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The Champion Forum Podcast

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TCFP206: The One Question Every Salesperson Must Answer

Thank you for listening to The Champion Forum Podcast with Jeff Hancher! How are you different from your competition? It should be a simple question for salespeople, but I’ve found that most salespeople cannot give a clear answer. Your sales success is primarily based on your ability to articulate and execute why you are different from and better than the competition. In this week’s episode, Jeff will show you how to stand out from the crowd by using questions to uncover and speak to your prospects’ unique buying motives.

Stand Out From The Crowd

Anyone can share knowledge about a product. Great salespeople learn how to share not only why their product is excellent but also their competitive advantage. Expert salespeople know how to catch their prospects’ attention, offer information, send a thank you note, and consider why their product and service team would be a good fit. Now, more than ever, decision-makers are inundated with sales calls, voicemails, and emails. We must constantly differentiate ourselves from all the noise.

Q: What do you do to try to stand out to your prospects? What catches your attention as a potential buyer? Has a salesperson ever surprised you with how they approached the sale? How?

Ask great questions!

Take time to think about the questions you should ask your prospect. Google might have some good suggestions, but the best questions will relate directly to your prospects’ needs, goals, and concerns. If you can ask great questions early in the discussion, the candidate will show you how to sell to them. Ditch your pitch and ensure that anything you say is connected to the reason it is relevant to the person you are talking to, their situation, or their company. Your goal is to focus on them, not your solution.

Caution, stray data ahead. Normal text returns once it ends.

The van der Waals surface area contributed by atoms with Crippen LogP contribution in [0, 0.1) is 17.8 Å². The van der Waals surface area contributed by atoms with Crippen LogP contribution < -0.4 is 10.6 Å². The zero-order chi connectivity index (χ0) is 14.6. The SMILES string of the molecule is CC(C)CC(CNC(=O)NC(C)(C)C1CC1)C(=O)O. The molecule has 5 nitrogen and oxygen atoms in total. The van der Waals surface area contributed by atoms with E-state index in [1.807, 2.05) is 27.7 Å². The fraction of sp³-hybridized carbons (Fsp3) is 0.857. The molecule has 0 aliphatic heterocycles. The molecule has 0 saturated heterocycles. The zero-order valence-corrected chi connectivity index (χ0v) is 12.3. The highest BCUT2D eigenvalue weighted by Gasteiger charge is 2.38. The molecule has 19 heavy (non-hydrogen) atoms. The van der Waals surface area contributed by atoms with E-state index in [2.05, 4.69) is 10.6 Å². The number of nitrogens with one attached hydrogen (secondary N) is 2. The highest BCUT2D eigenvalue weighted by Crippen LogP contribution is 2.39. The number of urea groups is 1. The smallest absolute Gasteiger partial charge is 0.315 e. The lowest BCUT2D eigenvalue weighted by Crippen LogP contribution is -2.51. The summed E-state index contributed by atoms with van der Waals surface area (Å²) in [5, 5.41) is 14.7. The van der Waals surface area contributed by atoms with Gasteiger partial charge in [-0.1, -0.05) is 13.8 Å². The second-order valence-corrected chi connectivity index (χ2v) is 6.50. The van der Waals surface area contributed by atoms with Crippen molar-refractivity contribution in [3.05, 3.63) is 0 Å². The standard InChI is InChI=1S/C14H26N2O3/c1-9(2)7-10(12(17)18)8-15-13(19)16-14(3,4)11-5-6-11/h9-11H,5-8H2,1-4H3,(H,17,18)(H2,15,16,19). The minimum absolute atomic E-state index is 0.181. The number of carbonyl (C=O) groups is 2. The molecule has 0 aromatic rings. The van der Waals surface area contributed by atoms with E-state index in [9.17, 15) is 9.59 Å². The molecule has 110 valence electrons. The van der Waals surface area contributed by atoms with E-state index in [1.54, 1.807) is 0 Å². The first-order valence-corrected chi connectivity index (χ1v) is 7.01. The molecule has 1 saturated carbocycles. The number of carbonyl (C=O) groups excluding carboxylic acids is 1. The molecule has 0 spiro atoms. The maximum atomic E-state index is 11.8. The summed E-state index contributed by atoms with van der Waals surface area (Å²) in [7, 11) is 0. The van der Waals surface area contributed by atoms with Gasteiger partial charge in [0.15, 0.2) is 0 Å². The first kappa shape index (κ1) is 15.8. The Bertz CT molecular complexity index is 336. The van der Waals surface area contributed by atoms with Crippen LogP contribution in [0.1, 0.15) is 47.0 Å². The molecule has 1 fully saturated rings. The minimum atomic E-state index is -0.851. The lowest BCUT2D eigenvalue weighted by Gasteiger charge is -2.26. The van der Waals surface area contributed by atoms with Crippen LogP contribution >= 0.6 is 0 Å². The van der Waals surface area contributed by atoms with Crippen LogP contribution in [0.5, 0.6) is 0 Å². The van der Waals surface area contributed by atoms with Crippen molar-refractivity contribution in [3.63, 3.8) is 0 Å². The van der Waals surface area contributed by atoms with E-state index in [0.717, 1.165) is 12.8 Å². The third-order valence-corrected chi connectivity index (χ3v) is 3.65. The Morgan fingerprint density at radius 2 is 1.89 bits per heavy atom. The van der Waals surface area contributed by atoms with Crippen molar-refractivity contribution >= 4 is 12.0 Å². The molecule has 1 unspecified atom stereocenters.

Q: What questions do you usually ask during a sales pitch? How do you ensure that you keep the focus on the potential customer?

Tell a story

It is more compelling and convincing for customers to hear about a product when it is surrounded by context. Rather than just listing your product’s many features or uses, try to craft these details into a story. Prospects are not necessarily looking for a feature. They’re after the rewards your product will bring into their lives.

Q: Why do you think stories are so important? What story do you use to help close a sale? What do you think is the most influential part of that story?

Use Relevant Testimonials

Using relevant stories and testimonials from your past experiences gives you credibility while showing a customer how your product could ease their daily tasks or problems. Narratives help customers visualize how to use your product effectively and will make your interactions seem less “pitchy” and more conversational.

Q: Have testimonials ever influenced your buying decisions? Why or why not?

Prepare for Objections

The best prospects ask tough questions. If they’re serious about the purchase and know what they want, they’ll grill you to be sure you’re the right choice. Embrace this and expect it. The best way to handle a tricky question or objection is to discover the need and present to it.

Q: What is the most common objection you get as a salesperson? How do you respond to it? Why do you think this is the most common objection?

Application Activities

  1. Answer this question: What makes you different from your competition?

Be specific and clear. Brainstorm a list of reasons and then consolidate your reasons into a few sentences. One great place to draw from is the testimonials you’ve heard from current clients. Do they love how attentive your team is? Or how you always offer creative solutions? These comments provide insight into what makes you different from your competition. If you’re unsure, ask your co-workers, boss, or current customers for feedback.

  1. The best way to handle an objection is with a great presentation! If you find yourself stumped by prospects’ objections, write them down after each sales call in a notebook or a note on your phone. Then, when you return to your office, put that objection into a spreadsheet and think about how you could have responded. What was the client really asking with their objection? What are they giving up by not purchasing your product service? Were you unclear about something in your presentation?

  2. Practice uncovering customers’ buying motives by researching yourself. What do you spend your money on? What are your buying motives? What causes you to pass on a product? What would be an irresistible feature? If you were to pitch your company’s product or service to yourself, how would you approach it? How would you personalize the pitch?

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